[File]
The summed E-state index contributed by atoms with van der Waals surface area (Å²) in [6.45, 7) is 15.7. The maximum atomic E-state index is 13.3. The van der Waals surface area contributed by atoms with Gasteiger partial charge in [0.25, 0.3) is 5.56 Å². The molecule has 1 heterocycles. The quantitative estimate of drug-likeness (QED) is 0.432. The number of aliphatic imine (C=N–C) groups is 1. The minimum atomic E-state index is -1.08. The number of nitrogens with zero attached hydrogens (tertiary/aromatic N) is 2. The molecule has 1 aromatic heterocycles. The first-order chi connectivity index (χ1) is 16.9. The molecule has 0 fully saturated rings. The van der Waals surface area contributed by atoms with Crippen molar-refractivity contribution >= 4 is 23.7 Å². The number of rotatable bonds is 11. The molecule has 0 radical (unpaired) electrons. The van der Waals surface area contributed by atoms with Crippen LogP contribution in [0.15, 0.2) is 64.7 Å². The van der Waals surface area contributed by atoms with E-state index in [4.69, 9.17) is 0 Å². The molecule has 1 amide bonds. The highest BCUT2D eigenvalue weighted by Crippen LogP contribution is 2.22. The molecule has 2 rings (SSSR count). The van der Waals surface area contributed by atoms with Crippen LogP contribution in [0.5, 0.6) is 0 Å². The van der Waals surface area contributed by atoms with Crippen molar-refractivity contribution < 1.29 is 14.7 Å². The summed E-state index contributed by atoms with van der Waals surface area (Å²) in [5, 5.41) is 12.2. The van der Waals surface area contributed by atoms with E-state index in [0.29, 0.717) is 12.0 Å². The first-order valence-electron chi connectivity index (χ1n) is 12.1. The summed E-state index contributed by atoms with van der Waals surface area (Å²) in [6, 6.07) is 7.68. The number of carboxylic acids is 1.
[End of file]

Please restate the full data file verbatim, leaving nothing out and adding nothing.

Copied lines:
The summed E-state index contributed by atoms with van der Waals surface area (Å²) in [6.45, 7) is 15.7. The maximum atomic E-state index is 13.3. The van der Waals surface area contributed by atoms with Gasteiger partial charge in [0.25, 0.3) is 5.56 Å². The molecule has 1 heterocycles. The quantitative estimate of drug-likeness (QED) is 0.432. The number of aliphatic imine (C=N–C) groups is 1. The minimum atomic E-state index is -1.08. The number of nitrogens with zero attached hydrogens (tertiary/aromatic N) is 2. The molecule has 1 aromatic heterocycles. The first-order chi connectivity index (χ1) is 16.9. The molecule has 0 fully saturated rings. The van der Waals surface area contributed by atoms with Crippen molar-refractivity contribution >= 4 is 23.7 Å². The number of rotatable bonds is 11. The molecule has 0 radical (unpaired) electrons. The van der Waals surface area contributed by atoms with Crippen LogP contribution in [0.15, 0.2) is 64.7 Å². The van der Waals surface area contributed by atoms with E-state index in [4.69, 9.17) is 0 Å². The molecule has 1 amide bonds. The highest BCUT2D eigenvalue weighted by Crippen LogP contribution is 2.22. The molecule has 2 rings (SSSR count). The van der Waals surface area contributed by atoms with Crippen LogP contribution in [0.5, 0.6) is 0 Å². The van der Waals surface area contributed by atoms with Crippen molar-refractivity contribution < 1.29 is 14.7 Å². The summed E-state index contributed by atoms with van der Waals surface area (Å²) in [5, 5.41) is 12.2. The van der Waals surface area contributed by atoms with E-state index in [0.29, 0.717) is 12.0 Å². The first-order valence-electron chi connectivity index (χ1n) is 12.1. The summed E-state index contributed by atoms with van der Waals surface area (Å²) in [6, 6.07) is 7.68. The number of carboxylic acids is 1.